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1.1. Review Scope and Type

Strong magnetic fields are encountered on pulsar surfaces (1012 Gauss), on white dwarf surfaces (106 Gauss), on the solar chromosphere and Sunspots (103 Gauss), and on the Earth's surface (1 Gauss), but are limited to a small linear size (104 - 106 km). Weak magnetic fields are found in the interstellar and galactic spaces (a few 10-6 Gauss), but they are enormous in scale lengths (parsecs to Megaparsecs). The magnetic fields in spiral galaxies are related to the motions of interstellar gas in the spiral arms in the galactic disk and in the galactic halo; they still can significantly affect interstellar gas dynamics in the galactic disk and in the dense cores of molecular clouds within a galaxy.

Two salient points found in this review are the inclusion of medium-scale magnetic fields, and the choice of a fact-driven observational approach.

This review here includes the medium scale magnetic fields, on the scales of 1 pc to 1 kpc; these magnetic fields are not often found in galactic magnetic field reviews (e.g., Beck et al. 1996; Kronberg 1994; Sofue et al. 1986). Yet these medium-scale magnetic fields are necessary (i) for the study of molecular clouds (1-50 pc) and of magnetized superbubbles (50-500 pc), and (ii) for magnetic field reconnections used as energy input for the large-scale (> 1 kpc) magnetic fields (e.g., Parker 1992; Kahn 1992; Kahn and Brett 1993; Ferrière 1993a; Ferrière 1993b).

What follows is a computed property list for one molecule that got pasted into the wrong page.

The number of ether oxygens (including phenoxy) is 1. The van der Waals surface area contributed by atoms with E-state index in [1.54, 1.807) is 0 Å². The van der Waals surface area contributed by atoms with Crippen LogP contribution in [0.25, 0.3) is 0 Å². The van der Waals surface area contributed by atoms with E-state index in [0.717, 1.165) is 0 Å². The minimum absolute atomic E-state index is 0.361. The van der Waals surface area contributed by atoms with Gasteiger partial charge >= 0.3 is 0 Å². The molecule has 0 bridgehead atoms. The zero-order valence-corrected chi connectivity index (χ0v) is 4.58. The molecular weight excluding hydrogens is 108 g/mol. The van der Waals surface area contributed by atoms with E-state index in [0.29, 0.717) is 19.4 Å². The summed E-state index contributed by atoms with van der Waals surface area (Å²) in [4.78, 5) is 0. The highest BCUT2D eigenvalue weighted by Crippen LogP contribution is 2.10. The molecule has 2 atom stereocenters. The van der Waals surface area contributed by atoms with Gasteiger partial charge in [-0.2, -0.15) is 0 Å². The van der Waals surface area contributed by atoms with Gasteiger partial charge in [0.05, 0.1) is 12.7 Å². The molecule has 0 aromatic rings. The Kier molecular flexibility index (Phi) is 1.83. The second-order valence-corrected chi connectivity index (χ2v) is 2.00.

Many reviews have emphasized a predominently 'physical approach', being 'concept-driven', employing known physical laws to explain new discoveries in a 'theory-to-nature' type emphasizing the explanatory aspect. A few earlier reviews used a 'morphological approach', being 'fact-driven', employing empirical discoveries to spur new links with known physical laws in a 'nature-to-theory' type emphasizing the discovery aspect. This review uses the latter type, emphasizing the discovery aspect through its morphological, fact-driven, observational approach, with a larger emphasis on medium-scale areas of the Milky Way: interstellar objects, molecular clouds, superbubbles, nearby spiral arms, and the interstellar matter medium as a whole.

Fact-driven reviews on the subject of magnetism, covering the beginning of polarization observations since 1949, have been given elsewhere for the Milky Way (e.g., Verschuur 1970; Verschuur 1979; Vallée 1983a; Vallée 1997a) and for nearby spiral galaxies and cosmology (e.g., Vallée 1984a; Sofue et al. 1986; Vallée 1997b). More recent discussions have been made on the Milky Way (e.g., Asseo & Sol 1987; Heiles 1987; Wielebinski 1995; Heiles 1996). Recent concept-driven reviews have been made on nearby galaxies and cosmology (e.g., Asseo & Sol 1987; Kronberg 1994; Beck et al. 1996; Lesch & Chiba 1997).

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